Using modeling prediction with informed biological studies researches can understand the impact of the size of the NP on the lipids. Hydrophilic NPs of 20Å become wrapped while those smaller and closer to 10Å become embedded in the bilayer interacting with the hydrophilic headgroups as it is encapsulated as shown in Figure \(\PageIndex{2}\)a. Hydrophobic NP regardless of their size even up to 60Å, do not become wrapped by the lipids and instead penetrate the membranes to embed into the hydrophobic core (fig 2 c)[12]. However, here they have only modeled one type of membrane, and as tunable, the NPs can be it has also been shown that lipid head groups and tail lengths play a significant role in the interactions of the two [11]. In the case of wrapping passages, the strength of the head groups wrapping ability and connection was shown to be inhibited by hydrophobic interactions of longer hydrophilic PEG chains allowing the NP to more easily pass through the rapping and come out the other side of the membrane. Because the NP is disordering the membranes upon entering the leaflets, the wrappings positive curvature can be modulated by the length of overhanging tails of the functionalizing unit along the NPs. The overall shape of these structures, i.e., rod vs. spherical, can also play a role in how they pass through the membranes[11, 13].

    Screen Shot 2019-05-15 at 5.46.03 PM.png
    Figure \(\PageIndex{2}\). Adapted Figure from [7]. Snapshots of final configurations for simulations run on LIME systems containing hydrophilic NPs of different sizes and a DPPC bilayer membrane. The color scheme is purple (DPPC choline entity), orange (DPPC phosphate group), red (DPPC ester groups), cyan (DPPC alkyl tail groups), red (NPs). Also See Figure \(\PageIndex{6}\) for shape dependence [13]

    Charges Can Lead to Membrane Reconstruction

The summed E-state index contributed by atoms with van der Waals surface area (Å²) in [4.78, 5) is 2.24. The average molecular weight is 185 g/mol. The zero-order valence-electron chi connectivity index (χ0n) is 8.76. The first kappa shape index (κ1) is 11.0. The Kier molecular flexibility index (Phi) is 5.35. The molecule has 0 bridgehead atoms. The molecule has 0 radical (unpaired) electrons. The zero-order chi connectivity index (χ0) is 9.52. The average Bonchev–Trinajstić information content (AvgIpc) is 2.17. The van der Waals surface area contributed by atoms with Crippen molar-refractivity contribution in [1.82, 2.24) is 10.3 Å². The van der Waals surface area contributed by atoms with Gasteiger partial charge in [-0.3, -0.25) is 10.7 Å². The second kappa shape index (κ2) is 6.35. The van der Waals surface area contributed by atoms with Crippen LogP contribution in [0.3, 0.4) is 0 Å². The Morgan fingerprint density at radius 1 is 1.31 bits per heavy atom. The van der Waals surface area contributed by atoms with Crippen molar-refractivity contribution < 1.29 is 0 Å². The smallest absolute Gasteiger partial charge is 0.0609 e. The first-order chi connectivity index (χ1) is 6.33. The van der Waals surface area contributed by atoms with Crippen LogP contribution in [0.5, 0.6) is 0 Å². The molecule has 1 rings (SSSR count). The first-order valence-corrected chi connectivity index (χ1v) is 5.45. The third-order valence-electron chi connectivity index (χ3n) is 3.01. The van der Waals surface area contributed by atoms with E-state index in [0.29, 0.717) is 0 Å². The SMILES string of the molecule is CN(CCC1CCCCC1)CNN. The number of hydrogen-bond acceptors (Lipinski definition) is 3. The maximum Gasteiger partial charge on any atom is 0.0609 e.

It has been shown that NPs can pass through phospholipid membranes spontaneously, which is one of the many factors making them ideal for drug delivery and sensor creation. NPs can only pass through phospholipid membranes spontaneously when they are charged either in the positive or negative direction (fig. 3). Where the negatively charged particles elicit local gelation in otherwise fluid bilayers while positively charged particles gain passage by targeting gelled membranes to fluidize locally[8]. These charges cause phase transitions that deviate from nominal phase transition temperature by tens of degrees but were shown across lipid types DOPC (dioleoyl phosphocholine (PC)), DLPC (dilauryl PC), and DPPC (dipalmitoyl PC), with differing gel-to-fluid phase transition temperature (Tm) of approximately −20 °C, −1 °C, and +40 °C, respectively. Both charges absorbed to the PC group of phospholipids and showed that the liposomes penetrated by the NPs could maintain their integrity with minimal shrinkage by the negatively charged NPs. The physical rigidity of these particles is thought to allow for this unique interaction with the phospholipid membranes, whereas DNA, an Anionic particle, does not elicit the same membrane reconstruction as similarly charged anionic NPs[8]. This phenomenon is novel in the fact that a foreign nonbiological object has caused these alterations as the membranes are often passing through these different states to allow ions and natural membrane remodeling to occur. Coupled with the fact that this process is not classified as endocytosis but a passage through the membranes when disruptions as lipids bind to the particle itself (fig. 4)